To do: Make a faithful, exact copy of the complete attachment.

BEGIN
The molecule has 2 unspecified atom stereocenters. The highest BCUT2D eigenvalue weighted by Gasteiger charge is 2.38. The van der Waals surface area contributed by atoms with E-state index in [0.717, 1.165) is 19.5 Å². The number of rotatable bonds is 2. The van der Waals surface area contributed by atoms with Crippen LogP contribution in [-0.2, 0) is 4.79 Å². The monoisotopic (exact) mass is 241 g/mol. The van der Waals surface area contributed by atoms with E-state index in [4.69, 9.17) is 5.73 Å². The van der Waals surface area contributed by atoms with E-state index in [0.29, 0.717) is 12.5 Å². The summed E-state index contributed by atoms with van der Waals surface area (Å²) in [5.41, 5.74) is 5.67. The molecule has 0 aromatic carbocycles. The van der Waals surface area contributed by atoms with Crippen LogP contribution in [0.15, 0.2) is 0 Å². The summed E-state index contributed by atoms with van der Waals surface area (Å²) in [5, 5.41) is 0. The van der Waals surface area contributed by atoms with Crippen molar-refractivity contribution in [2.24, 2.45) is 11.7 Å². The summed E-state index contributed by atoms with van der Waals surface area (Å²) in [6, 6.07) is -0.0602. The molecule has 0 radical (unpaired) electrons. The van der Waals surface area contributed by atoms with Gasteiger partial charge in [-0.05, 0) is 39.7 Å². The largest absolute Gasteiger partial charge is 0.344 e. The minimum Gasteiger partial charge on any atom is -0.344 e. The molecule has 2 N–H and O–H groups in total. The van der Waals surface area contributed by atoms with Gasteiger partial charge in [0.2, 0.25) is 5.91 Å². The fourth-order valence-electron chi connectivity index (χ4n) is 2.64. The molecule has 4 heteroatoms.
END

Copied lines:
The molecule has 2 unspecified atom stereocenters. The highest BCUT2D eigenvalue weighted by Gasteiger charge is 2.38. The van der Waals surface area contributed by atoms with E-state index in [0.717, 1.165) is 19.5 Å². The number of rotatable bonds is 2. The van der Waals surface area contributed by atoms with Crippen LogP contribution in [-0.2, 0) is 4.79 Å². The monoisotopic (exact) mass is 241 g/mol. The van der Waals surface area contributed by atoms with E-state index in [4.69, 9.17) is 5.73 Å². The van der Waals surface area contributed by atoms with E-state index in [0.29, 0.717) is 12.5 Å². The summed E-state index contributed by atoms with van der Waals surface area (Å²) in [5.41, 5.74) is 5.67. The molecule has 0 aromatic carbocycles. The van der Waals surface area contributed by atoms with Crippen LogP contribution in [0.15, 0.2) is 0 Å². The summed E-state index contributed by atoms with van der Waals surface area (Å²) in [5, 5.41) is 0. The van der Waals surface area contributed by atoms with Crippen molar-refractivity contribution in [2.24, 2.45) is 11.7 Å². The summed E-state index contributed by atoms with van der Waals surface area (Å²) in [6, 6.07) is -0.0602. The molecule has 0 radical (unpaired) electrons. The van der Waals surface area contributed by atoms with Gasteiger partial charge in [-0.05, 0) is 39.7 Å². The largest absolute Gasteiger partial charge is 0.344 e. The minimum Gasteiger partial charge on any atom is -0.344 e. The molecule has 2 N–H and O–H groups in total. The van der Waals surface area contributed by atoms with Gasteiger partial charge in [0.2, 0.25) is 5.91 Å². The fourth-order valence-electron chi connectivity index (χ4n) is 2.64. The molecule has 4 heteroatoms.